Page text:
3122 Integrated Regional Information Networks, "Tragic Cargo – Part One", IRINnews.org, [online], June 8, 2006; available from http://www.irinnews.org/PrintReport.aspx?ReportId=59251. See also U.S. Department of State, "Trafficking in Persons Report – 2007: Somalia."

3123 U.S. Department of State, "Trafficking in Persons Report – 2007: Somalia." See also U.S. Department of State, "Country Reports – 2007: Somalia," section 5.

3124 U.S. Department of State, "Trafficking in Persons Report – 2007: Somalia."

3125 U.S. Department of State, "Country Reports – 2007: Somalia," section 5.

3126 United Nations Security Council, Report of the Secretary-General on Children and Armed Conflict in Somalia, May 7, 2007, 1; available from http://daccessdds.un.org/doc/UNDOC/GEN/N07/298/52/PDF/N0729852.pdf?OpenElement. See also Office of the Special Representative of the Secretary-General for Children and Armed Conflict, Developments in Somalia, [online] 2006 [cited November 5, 2007]; available from http://www.un.org/children/conflict/english/somalia.html. See also U.S. Department of State, "Country Reports – 2007: Somalia," section 1g. See also Integrated Regional Information Networks, "Protect Children from Conscription, Say Aid Agencies", IRINnews.org, [online], January 2, 2007 [cited December 12, 2007]; available from http://www.irinnews.org/PrintReport.aspx?ReportId=62920.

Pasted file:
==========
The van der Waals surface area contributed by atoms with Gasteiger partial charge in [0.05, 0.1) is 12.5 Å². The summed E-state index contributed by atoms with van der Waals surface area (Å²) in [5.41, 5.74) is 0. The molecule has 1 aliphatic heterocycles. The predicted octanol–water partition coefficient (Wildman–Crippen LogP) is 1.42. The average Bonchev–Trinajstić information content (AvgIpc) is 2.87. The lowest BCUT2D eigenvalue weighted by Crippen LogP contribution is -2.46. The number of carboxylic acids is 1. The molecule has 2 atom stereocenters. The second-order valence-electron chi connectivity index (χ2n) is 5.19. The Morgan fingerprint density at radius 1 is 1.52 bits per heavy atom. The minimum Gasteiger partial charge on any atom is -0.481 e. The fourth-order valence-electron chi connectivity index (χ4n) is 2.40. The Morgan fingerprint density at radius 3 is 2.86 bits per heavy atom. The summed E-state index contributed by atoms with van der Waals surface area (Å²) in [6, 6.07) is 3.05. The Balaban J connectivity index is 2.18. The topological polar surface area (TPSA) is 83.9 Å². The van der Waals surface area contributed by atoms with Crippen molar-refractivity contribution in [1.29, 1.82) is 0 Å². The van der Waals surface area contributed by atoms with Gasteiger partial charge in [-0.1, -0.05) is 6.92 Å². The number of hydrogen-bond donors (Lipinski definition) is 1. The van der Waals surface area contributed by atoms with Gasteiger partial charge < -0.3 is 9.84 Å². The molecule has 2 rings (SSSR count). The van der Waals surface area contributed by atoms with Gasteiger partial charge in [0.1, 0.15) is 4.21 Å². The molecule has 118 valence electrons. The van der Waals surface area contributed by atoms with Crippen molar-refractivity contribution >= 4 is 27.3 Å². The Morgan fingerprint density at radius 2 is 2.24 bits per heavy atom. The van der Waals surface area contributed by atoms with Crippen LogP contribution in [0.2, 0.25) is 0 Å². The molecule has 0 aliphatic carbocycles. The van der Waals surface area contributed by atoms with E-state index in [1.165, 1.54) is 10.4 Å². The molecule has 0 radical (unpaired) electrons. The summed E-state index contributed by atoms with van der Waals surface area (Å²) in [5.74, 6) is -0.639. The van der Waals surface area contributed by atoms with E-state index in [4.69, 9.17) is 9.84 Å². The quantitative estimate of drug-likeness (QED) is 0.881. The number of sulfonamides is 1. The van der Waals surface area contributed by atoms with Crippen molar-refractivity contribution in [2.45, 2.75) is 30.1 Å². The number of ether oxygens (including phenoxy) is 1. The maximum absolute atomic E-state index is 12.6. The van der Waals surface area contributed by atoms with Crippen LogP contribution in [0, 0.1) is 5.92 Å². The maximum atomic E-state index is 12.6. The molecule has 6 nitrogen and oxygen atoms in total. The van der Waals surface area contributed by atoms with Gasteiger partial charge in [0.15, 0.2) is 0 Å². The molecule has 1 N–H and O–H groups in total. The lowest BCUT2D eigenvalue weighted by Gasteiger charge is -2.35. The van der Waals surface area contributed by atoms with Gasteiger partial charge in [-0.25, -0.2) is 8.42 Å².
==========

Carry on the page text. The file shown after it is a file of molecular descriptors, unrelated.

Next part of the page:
3127 U.S. Department of State, "Country Reports – 2007: Somalia," section 1g. See also United Nations Security Council, Report of the Secretary-General on Children and Armed Conflict, Sixty Second Session, A/62/609-S/2007/757, December 21, 2007, section 88; available from http://daccessdds.un.org/doc/UNDOC/GEN/N07/656/04/PDF/N0765604.pdf?OpenElement.

3128 United Nations Security Council, Report of Secretary-General on Children and Armed Conflict, Sixty Second Session, section 88. See also United Nations Security Council, Report of the Secretary-General on Children and Armed Conflict in Somalia, 5.

3129 United Nations Security Council, Report of the Secretary-General on Children and Armed Conflict in Somalia, 5. See also Integrated Regional Information Networks, "Protect Children from Conscription". See also United Nations Security Council, Report of Secretary-General on Children and Armed Conflict, Sixty Second Session, section 88.

3130 U.S. Department of State, "Country Reports – 2007: Somalia," section 1g. See also Coalition to Stop the Use of Child Soldiers, "Somalia," in Child Soldiers Global Report 2004, London, 2004; available from http://www.child-soldiers.org/document_get.php?id=796.

3131 U.S. Department of State, "Country Reports – 2007: Somalia," section 1.

3132 United Nations Security Council, Report of Secretary-General on Children and Armed Conflict, Sixty Second Session, section 88.